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Review: How to Love the Empty Air

07 January 2019

She'll do all of this....and She'll do none of this

I'll teach my daughter / To bang on anything that makes a beat / She'll shake-a-boom, she'll quake a room / She'll ... She'll do all of this. And she'll do none of this. And it's funny how we hide behind these daughters, Hide ahead of our own herstories. Scared of ourselves.

Today is my mom's 15th birthday since her death. It is the last of the 15-year milestones (15 years since her death, Ella's 15th birthday, 15th Christmas, 15th of my birthday). The woman who instilled in me how special I was, how important I am to the world, and who held me to high standards, should be indulging in a tiny slice of turtle cheesecake for her day. Instead a bit of her ashes sit in a tiny urn on my altar.  She hovers over my life as a sage and cautionary tale. 

Dear reader, you may be shocked at how I can hold anger in my heart over her death. Well, I do. I am mostly angry at all the wonderful things she has missed out on, including resolving our relationship. Before you stop reading, I should tell you that I am far more heartbroken than angry. At the start of my relationship with grief, I thought I needed to pass through phases, that you did not hold each at the same time. Thanks to the Refuge in Grief newsletter and splurging on the 30-Day writing group, I know that it is quite common to feel both. So much of the pain in the first few years of grief was actually pain caused by the world, including some close to me, telling me to "get over it," to push through the anger to heartbreak to acceptance. As if accepting the loss of someone who meant everything to you, who literally made you, would end the grief. 

Mom looms large in my life. She was the more vocal of my parents on how I should live my life. She prescribed a lot of my choices, sometimes not always in my best interest. I have reflected on her bad advice with my therapist. How life always seemed to bulldoze her and how that may have impacted how she guided me. She raised me to kick ass, but also to be cautious of deals that sounded too good to be true. I have come to the realization that she was so scared of me getting bulldozed by life that she steered me away from too big of risks least I fell on my face.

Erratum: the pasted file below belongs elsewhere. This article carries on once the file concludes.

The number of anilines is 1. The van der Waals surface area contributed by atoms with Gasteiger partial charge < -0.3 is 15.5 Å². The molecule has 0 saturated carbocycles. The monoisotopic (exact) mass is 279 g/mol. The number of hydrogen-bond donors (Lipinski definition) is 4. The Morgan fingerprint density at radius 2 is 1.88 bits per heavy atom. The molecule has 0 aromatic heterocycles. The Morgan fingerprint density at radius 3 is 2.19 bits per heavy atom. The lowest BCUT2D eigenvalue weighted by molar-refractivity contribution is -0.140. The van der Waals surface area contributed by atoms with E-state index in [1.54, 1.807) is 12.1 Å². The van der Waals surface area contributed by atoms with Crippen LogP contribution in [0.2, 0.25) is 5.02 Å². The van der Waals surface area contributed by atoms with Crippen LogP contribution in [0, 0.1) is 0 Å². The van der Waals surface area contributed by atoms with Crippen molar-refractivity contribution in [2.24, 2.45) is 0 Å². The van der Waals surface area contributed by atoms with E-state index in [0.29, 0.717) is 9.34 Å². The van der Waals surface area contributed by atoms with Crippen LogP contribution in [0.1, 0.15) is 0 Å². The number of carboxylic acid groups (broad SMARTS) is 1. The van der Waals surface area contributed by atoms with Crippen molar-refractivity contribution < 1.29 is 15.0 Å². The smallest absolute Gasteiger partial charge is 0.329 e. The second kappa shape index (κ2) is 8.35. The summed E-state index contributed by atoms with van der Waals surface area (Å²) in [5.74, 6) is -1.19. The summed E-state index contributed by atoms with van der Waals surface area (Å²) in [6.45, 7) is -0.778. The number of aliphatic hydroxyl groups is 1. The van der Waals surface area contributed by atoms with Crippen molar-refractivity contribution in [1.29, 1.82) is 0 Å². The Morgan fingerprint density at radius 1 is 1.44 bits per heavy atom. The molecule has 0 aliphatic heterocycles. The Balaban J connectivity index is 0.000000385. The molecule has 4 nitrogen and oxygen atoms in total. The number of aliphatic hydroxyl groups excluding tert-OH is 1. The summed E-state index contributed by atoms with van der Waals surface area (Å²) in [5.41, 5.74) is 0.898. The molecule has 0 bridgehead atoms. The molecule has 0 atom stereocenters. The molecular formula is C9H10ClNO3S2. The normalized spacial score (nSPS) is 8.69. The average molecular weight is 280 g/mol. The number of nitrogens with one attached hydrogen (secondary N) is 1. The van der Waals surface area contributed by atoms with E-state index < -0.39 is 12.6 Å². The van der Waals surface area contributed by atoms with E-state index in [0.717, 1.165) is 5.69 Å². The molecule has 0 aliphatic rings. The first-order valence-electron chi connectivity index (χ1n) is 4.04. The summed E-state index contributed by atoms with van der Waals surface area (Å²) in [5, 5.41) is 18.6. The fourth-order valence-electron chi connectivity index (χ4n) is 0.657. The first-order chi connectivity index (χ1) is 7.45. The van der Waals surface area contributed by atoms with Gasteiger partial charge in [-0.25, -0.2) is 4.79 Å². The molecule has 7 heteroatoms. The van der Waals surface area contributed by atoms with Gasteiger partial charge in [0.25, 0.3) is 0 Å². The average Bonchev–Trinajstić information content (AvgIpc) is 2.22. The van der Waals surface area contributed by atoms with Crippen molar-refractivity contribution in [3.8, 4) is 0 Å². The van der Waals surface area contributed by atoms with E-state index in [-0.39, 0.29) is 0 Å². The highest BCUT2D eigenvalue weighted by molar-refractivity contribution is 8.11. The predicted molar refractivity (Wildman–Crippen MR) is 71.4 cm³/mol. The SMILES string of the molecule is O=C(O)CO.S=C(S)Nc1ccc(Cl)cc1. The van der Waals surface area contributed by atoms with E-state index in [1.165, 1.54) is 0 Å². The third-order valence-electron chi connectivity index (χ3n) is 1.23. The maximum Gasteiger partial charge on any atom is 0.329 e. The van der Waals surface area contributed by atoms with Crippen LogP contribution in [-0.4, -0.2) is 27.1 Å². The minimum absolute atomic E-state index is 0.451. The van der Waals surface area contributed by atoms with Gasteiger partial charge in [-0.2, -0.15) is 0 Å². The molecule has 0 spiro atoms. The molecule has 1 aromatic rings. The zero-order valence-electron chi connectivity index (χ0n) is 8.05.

I shared the gory details with my daughter on my mom's birthday last year (when I wrote the bulk of this post). Not to disparage her grandmother, but to share with her why I am so determined to support her dreams, no matter how large and out-of-reach they may seem to others. I try to be rational in my support, telling her that is she wants X, she better start doing Y to get there. It is hard not to want to live out my dreams in my daughter. She looks so much like me, she is very much like me. But she is not me. And I am not my mother. 

I am not my mother. 

That sounds awful to say on her birthday, but it is the truth. My dad and her worked hard so I could be offered opportunities they did not have. Now my daughter has opportunities I dared not to ask for growing up because I knew we could not afford them. I know the world is what it is. It can be cruel, but it can also be loving. Sometimes at the same time. I have had my share of joys and also life kicking me in the gut as I lay on the ground crying. I work hard to not let the challenges life presents instill fear in my daughter or to try to control her life so she easily overcomes them. And it is freaking hard.